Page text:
Discussing tragedy with children: How Kobe's death is affecting youth

The unexpected death of Kobe Bryant, his daughter and their friends has been difficult for many people to process, but perhaps especially so for children who saw the NBA star as their hero.
At the Alviso Youth Center, practice isn't the same for the middle school students from the South Bay Scholars Basketball Academy. They are still reeling from the death of Bryant and his daughter.

“I was feeling depressed, not feeling good, because Kobe Bryant was one of the most famous basketball players and he died in a helicopter crash,” said 11-year-old Nathan Le.

“He’s very young and to lose someone that inspired people, it's really sad,” said 10-year-old Andrew Duong.

The kids were too young to watch Bryant when he led the Lakers to five championships in the NBA but even after he retired, he’s their hero. They knew of him. For Andrew Duong, he wanted to be like Kobe.

“The way he played, the way he talked, his IQ and how smart he was,” said Duong.

“After we heard what happened to Kobe, it felt strange and it felt like a punch in the gut,” said Assistant Head Coach Kevin Duong.

Disbelief, shock and sadness over Byyant's death have filled the court and many others. Many young players asked how and why did it happen.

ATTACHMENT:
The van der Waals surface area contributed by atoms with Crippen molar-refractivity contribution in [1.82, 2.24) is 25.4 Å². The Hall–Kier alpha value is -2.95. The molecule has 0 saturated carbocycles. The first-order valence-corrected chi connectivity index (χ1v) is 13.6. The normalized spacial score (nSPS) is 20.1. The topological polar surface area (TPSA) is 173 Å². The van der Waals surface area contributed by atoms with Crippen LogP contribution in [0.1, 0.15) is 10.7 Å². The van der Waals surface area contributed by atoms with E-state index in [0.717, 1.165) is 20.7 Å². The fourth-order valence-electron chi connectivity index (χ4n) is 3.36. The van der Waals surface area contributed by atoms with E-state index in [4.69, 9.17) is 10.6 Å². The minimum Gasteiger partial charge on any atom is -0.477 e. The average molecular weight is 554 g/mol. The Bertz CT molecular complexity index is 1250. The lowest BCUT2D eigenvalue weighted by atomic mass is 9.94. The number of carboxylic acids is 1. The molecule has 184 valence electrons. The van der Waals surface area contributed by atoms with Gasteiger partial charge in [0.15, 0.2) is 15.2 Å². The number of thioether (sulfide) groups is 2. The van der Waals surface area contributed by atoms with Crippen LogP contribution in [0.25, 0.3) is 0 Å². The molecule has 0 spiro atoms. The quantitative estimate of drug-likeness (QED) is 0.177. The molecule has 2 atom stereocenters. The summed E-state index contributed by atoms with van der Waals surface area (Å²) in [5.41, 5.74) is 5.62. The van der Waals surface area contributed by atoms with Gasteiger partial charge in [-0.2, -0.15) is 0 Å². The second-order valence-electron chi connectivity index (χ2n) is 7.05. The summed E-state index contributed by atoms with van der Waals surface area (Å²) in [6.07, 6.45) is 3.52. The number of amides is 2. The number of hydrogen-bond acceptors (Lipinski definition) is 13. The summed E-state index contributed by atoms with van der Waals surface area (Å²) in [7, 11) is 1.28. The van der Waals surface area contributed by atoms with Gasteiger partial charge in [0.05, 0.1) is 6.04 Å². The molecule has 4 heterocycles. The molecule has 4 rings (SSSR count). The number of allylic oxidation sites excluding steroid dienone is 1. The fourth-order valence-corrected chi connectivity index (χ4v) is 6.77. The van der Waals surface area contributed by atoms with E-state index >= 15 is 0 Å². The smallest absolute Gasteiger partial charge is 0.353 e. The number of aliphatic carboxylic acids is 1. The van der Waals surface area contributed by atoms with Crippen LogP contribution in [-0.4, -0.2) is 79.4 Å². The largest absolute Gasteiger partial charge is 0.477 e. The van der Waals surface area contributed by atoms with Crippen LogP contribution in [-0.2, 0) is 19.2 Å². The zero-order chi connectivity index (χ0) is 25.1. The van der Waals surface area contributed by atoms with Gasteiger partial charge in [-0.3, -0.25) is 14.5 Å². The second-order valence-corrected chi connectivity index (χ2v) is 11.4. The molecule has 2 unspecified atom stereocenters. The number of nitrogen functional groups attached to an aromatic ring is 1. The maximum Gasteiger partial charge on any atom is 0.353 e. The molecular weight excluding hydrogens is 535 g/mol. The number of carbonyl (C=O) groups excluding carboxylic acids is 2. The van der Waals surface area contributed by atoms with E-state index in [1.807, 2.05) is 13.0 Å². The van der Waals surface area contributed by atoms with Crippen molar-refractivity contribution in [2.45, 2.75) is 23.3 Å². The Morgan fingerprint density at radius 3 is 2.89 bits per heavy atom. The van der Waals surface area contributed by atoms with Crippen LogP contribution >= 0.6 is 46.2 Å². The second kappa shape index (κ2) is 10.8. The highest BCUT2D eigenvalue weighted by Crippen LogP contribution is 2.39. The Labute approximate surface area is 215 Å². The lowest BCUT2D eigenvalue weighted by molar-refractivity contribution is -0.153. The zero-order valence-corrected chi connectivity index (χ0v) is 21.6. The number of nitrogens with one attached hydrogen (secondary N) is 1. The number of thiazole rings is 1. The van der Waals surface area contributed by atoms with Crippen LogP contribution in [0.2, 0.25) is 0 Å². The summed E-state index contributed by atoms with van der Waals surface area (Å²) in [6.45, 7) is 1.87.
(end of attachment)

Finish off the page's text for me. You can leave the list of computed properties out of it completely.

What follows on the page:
“People have such a connection to these celebrities,” said Santa Clara University Psychology Professor Thomas Plante. “It’s almost as if they know them.”

Dr. Plante said many children likely viewed Bryant as a friend, maybe even part of the family. 

He said images of the crash can retraumatize kids. Instead of dwelling on the details, he advises to focus on feelings.

“Taking it seriously, letting kids talk about it, being mindful of where they are developmentally and trying to find positive ways of mourning about it,” said Dr. Plante.

Coaches at the academy are reinforcing what number 24 would have wanted.

"Making him understand you have to work hard and nothing is guaranteed in life,” said Kevin Duong.

For the players, coping means hitting the hardwood harder as they learn a painful lesson along the way.

“How you have to enjoy life because it doesn't last that long, you have to enjoy the moments that you have,” said Andrew Duong.

Doctor Plante said for children who have experienced loss before, Bryant’s death can intensify past grief. He advises if children have prolonged sadness to seek help from a physician or school counselor.